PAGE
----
Example embodiments will now be described more fully hereinafter with reference to the accompanying drawings; however, they may be embodied in different forms and should not be construed as limited to the embodiments set forth herein. Rather, these embodiments are provided so that this disclosure will be thorough and complete, and will fully convey the scope of the invention to those skilled in the art.

In the drawing figures, the dimensions of layers and regions may be exaggerated for clarity of illustration. It will also be understood that when a layer or element is referred to as being “on” another layer or substrate, it may be directly on the other layer or substrate, or intervening layers may also be present. Further, it will be understood that when a layer is referred to as being “under” another layer, it may be directly under, and one or more intervening layers may also be present. In addition, it will also be understood that when a layer is referred to as being “between” two layers, it can be the only layer between the two layers, or one or more intervening layers may also be present. Like reference numerals refer to like elements throughout.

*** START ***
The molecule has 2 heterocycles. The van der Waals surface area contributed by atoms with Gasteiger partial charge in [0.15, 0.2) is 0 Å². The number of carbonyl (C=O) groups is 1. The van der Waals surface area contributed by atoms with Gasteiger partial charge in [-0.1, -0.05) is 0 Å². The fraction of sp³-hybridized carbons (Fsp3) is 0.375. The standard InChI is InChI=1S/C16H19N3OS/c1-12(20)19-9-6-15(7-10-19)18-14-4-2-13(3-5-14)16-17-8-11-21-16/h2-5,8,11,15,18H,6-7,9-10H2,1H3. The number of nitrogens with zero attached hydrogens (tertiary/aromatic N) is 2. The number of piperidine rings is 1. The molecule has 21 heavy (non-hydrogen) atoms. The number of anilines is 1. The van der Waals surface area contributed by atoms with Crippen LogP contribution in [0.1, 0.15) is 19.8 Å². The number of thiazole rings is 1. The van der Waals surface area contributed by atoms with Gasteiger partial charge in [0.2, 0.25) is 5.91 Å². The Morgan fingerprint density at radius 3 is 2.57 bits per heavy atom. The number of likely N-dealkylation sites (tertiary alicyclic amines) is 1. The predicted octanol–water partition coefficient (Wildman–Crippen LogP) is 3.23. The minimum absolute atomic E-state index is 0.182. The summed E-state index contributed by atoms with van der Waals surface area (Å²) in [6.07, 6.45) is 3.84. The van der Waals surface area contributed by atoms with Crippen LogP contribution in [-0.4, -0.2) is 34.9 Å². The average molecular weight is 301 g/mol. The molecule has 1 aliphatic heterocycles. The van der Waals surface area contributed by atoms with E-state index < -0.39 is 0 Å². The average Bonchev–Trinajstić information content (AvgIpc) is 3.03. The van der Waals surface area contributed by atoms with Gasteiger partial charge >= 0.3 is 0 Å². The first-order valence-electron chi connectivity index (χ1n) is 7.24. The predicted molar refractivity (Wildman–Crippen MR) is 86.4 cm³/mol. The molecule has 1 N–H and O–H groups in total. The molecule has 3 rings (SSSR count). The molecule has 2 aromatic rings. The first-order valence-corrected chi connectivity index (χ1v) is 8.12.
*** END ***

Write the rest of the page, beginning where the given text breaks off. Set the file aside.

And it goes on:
It will be understood that when an element is referred to as being “connected” or “coupled” to another element, it can be directly connected or coupled to the other element or intervening elements may be present. In contrast, when an element is referred to as being “directly connected” or “directly coupled” to another element, there are no intervening elements present. As used herein, the term “and/or” includes any and all combinations of one or more of the associated listed items and may be abbreviated as “/”.

It will be understood that, although the terms first, second, etc., may be used herein to describe various elements, these elements should not be limited by these terms. These terms are only used to distinguish one element from another. For example, a first region/layer could be termed a second region/layer, and, similarly, a second region/layer could be termed a first region/layer without departing from the teachings of the disclosure.

The terminology used herein is for the purpose of describing particular embodiments only and is not intended to be limiting. As used herein, the singular forms “a”, “an” and “the” are intended to include the plural forms as well, unless the context clearly indicates otherwise. It will be further understood that the terms “comprises” and/or “comprising,” or “includes” and/or “including,” when used in this specification, specify the presence of stated features, regions, integers, steps, operations, elements, and/or components, but do not preclude the presence or addition of one or more other features, regions, integers, steps, operations, elements, components, and/or groups thereof.